Migration ought to be seen as a legitimate and effective method of adapting to climate change and a positive endeavor, not negative.
This became the main message to take away from the multilogue in Dhaka jointly organised yesterday (14 November 2015) by ActionAid Bangladesh and Norwegian Refugee Councils, where the research paper ‘Community Resilience and Disaster-related Displacement in South Asia’was launched.
Globally, 19.3 million people were displaced due to climate change and natural disasters in 2015, says Norwegian Refugee Council sources. Since 2008, an average of 26.4 million people has been displaced by disasters each year. That is one person displaced every second.
South Asia a one of the world’s region most hit by climate change Alone in Bangladesh, riverbank erosions and floods displace 400 thousand people a year.
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For the displaced communities, migration is an adaptation strategy and coping mechanism to upkeep a livelihood.
Dr. Saleemul Huq, Director of International Centre for Climate Change and Development, pointed out that the present global conversation on migration is misleading:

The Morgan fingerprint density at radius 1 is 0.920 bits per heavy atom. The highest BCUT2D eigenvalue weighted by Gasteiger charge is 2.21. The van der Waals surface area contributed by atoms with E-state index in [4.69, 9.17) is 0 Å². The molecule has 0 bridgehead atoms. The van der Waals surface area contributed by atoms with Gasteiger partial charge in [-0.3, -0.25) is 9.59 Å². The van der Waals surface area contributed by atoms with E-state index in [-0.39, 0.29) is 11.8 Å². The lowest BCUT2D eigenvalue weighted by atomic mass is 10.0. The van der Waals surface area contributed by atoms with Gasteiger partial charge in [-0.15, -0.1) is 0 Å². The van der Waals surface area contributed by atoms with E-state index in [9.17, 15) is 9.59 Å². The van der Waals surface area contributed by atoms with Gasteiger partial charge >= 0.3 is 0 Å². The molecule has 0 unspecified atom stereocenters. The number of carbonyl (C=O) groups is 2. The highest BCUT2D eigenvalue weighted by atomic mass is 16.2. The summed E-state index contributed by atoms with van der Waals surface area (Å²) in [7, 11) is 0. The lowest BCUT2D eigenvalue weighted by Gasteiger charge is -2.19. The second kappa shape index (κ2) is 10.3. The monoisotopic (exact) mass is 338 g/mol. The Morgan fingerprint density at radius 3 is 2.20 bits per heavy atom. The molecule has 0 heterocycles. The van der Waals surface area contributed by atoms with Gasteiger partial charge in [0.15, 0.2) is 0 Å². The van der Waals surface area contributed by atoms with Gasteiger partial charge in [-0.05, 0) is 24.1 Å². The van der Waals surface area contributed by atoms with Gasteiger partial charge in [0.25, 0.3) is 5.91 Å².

While migration is a viable solution for millions of displaced people around the world, it’s wrongly being framed as a problem. On a global level we got to start talking about migration as part of adaptation.
Md. Shahidul Haque, Secretary, Ministry of Foreign Affairs, called for a global mechanism to tackle migration:
People are on the move all over the world. It’s an individual endeavour influenced by bigger circumstances, one of them being the changing climate. Bangladesh is pushing for the development of an international policy framework that will facilitate the adaptive capacity of migration rather than inhibiting it.
Receiving nods by the participants and making the journalists grab their note pads, Dr. Huq said:
If Europe thinks it faces migration crises at the moment, it has seen nothing yet, unless something dramatically changes in the way we tackle climate change.
The two researchers behind the displacement report Dr. Mi Zhou and Dorien Braam pointed out that by far the greatest number of the community members they interviewed in nine South Asian countries say that they prefer to stay in their present location. Migration is one of the last adaptation options they turn to.
The paper ‘Community Resilience and Disaster-related Displacement in South Asia’ is based on research in Afghanistan, Bangladesh, Bhutan, India, Nepal, Pakistan and Sri Lanka.